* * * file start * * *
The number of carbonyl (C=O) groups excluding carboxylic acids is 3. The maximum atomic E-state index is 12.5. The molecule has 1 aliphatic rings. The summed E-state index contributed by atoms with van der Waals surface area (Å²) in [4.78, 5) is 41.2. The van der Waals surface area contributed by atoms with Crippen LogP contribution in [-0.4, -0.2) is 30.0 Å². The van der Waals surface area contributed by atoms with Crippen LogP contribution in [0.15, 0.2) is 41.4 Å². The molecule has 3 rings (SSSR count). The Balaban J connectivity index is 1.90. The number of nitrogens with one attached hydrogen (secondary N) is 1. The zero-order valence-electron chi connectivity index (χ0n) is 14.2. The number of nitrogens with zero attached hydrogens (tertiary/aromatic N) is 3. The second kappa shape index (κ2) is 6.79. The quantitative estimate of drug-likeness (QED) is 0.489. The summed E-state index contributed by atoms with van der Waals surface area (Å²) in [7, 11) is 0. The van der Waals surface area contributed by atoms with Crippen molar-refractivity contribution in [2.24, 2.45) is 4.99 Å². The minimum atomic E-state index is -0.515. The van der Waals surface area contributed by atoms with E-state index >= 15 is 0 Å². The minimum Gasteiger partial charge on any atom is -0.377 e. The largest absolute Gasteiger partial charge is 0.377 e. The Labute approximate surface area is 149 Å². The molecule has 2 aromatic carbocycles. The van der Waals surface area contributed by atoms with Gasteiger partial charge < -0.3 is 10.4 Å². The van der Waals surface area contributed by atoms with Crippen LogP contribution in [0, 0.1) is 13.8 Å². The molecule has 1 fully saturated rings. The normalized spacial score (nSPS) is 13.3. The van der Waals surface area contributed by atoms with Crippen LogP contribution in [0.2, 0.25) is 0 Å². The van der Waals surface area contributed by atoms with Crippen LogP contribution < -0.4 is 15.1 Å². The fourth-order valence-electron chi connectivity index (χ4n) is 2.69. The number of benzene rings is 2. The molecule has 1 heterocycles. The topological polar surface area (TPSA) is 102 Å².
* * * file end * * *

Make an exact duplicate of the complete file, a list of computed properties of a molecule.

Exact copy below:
The number of carbonyl (C=O) groups excluding carboxylic acids is 3. The maximum atomic E-state index is 12.5. The molecule has 1 aliphatic rings. The summed E-state index contributed by atoms with van der Waals surface area (Å²) in [4.78, 5) is 41.2. The van der Waals surface area contributed by atoms with Crippen LogP contribution in [-0.4, -0.2) is 30.0 Å². The van der Waals surface area contributed by atoms with Crippen LogP contribution in [0.15, 0.2) is 41.4 Å². The molecule has 3 rings (SSSR count). The Balaban J connectivity index is 1.90. The number of nitrogens with one attached hydrogen (secondary N) is 1. The zero-order valence-electron chi connectivity index (χ0n) is 14.2. The number of nitrogens with zero attached hydrogens (tertiary/aromatic N) is 3. The second kappa shape index (κ2) is 6.79. The quantitative estimate of drug-likeness (QED) is 0.489. The summed E-state index contributed by atoms with van der Waals surface area (Å²) in [7, 11) is 0. The van der Waals surface area contributed by atoms with Crippen molar-refractivity contribution in [2.24, 2.45) is 4.99 Å². The minimum atomic E-state index is -0.515. The van der Waals surface area contributed by atoms with E-state index >= 15 is 0 Å². The minimum Gasteiger partial charge on any atom is -0.377 e. The largest absolute Gasteiger partial charge is 0.377 e. The Labute approximate surface area is 149 Å². The molecule has 2 aromatic carbocycles. The van der Waals surface area contributed by atoms with Gasteiger partial charge < -0.3 is 10.4 Å². The van der Waals surface area contributed by atoms with Crippen LogP contribution in [0, 0.1) is 13.8 Å². The molecule has 1 fully saturated rings. The normalized spacial score (nSPS) is 13.3. The van der Waals surface area contributed by atoms with Crippen LogP contribution in [0.2, 0.25) is 0 Å². The van der Waals surface area contributed by atoms with Crippen LogP contribution < -0.4 is 15.1 Å². The fourth-order valence-electron chi connectivity index (χ4n) is 2.69. The number of benzene rings is 2. The molecule has 1 heterocycles. The topological polar surface area (TPSA) is 102 Å².